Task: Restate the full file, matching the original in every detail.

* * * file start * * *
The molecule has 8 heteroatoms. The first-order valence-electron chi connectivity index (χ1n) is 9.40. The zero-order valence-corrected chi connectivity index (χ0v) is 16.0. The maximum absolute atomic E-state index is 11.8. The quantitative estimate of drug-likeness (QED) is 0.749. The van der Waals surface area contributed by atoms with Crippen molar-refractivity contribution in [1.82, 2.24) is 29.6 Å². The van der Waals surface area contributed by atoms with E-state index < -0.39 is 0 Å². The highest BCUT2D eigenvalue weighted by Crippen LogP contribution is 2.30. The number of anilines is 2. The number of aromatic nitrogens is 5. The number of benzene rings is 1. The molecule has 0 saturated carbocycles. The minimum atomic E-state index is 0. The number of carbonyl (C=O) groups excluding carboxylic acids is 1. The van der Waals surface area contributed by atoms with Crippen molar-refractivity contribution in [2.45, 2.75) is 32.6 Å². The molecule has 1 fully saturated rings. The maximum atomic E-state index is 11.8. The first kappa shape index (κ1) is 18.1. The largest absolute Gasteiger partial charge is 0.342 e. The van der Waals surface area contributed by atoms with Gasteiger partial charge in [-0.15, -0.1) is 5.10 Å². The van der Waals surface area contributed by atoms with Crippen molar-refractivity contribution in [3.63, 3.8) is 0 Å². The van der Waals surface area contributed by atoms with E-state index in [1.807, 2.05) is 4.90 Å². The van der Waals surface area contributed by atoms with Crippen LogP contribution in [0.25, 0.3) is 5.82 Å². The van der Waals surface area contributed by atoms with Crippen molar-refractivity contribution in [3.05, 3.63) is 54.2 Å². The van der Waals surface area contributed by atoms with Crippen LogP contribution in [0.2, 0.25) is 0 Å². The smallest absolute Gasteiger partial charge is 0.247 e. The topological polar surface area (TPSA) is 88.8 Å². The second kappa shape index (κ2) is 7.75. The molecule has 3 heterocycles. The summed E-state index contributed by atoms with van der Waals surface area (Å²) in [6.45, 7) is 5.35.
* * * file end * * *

The molecule has 8 heteroatoms. The first-order valence-electron chi connectivity index (χ1n) is 9.40. The zero-order valence-corrected chi connectivity index (χ0v) is 16.0. The maximum absolute atomic E-state index is 11.8. The quantitative estimate of drug-likeness (QED) is 0.749. The van der Waals surface area contributed by atoms with Crippen molar-refractivity contribution in [1.82, 2.24) is 29.6 Å². The van der Waals surface area contributed by atoms with E-state index < -0.39 is 0 Å². The highest BCUT2D eigenvalue weighted by Crippen LogP contribution is 2.30. The number of anilines is 2. The number of aromatic nitrogens is 5. The number of benzene rings is 1. The molecule has 0 saturated carbocycles. The minimum atomic E-state index is 0. The number of carbonyl (C=O) groups excluding carboxylic acids is 1. The van der Waals surface area contributed by atoms with Crippen molar-refractivity contribution in [2.45, 2.75) is 32.6 Å². The molecule has 1 fully saturated rings. The maximum atomic E-state index is 11.8. The first kappa shape index (κ1) is 18.1. The largest absolute Gasteiger partial charge is 0.342 e. The van der Waals surface area contributed by atoms with Gasteiger partial charge in [-0.15, -0.1) is 5.10 Å². The van der Waals surface area contributed by atoms with Crippen molar-refractivity contribution in [3.63, 3.8) is 0 Å². The van der Waals surface area contributed by atoms with E-state index in [1.807, 2.05) is 4.90 Å². The van der Waals surface area contributed by atoms with Crippen LogP contribution in [0.25, 0.3) is 5.82 Å². The van der Waals surface area contributed by atoms with Crippen molar-refractivity contribution in [3.05, 3.63) is 54.2 Å². The van der Waals surface area contributed by atoms with Crippen LogP contribution in [0.2, 0.25) is 0 Å². The smallest absolute Gasteiger partial charge is 0.247 e. The topological polar surface area (TPSA) is 88.8 Å². The second kappa shape index (κ2) is 7.75. The molecule has 3 heterocycles. The summed E-state index contributed by atoms with van der Waals surface area (Å²) in [6.45, 7) is 5.35.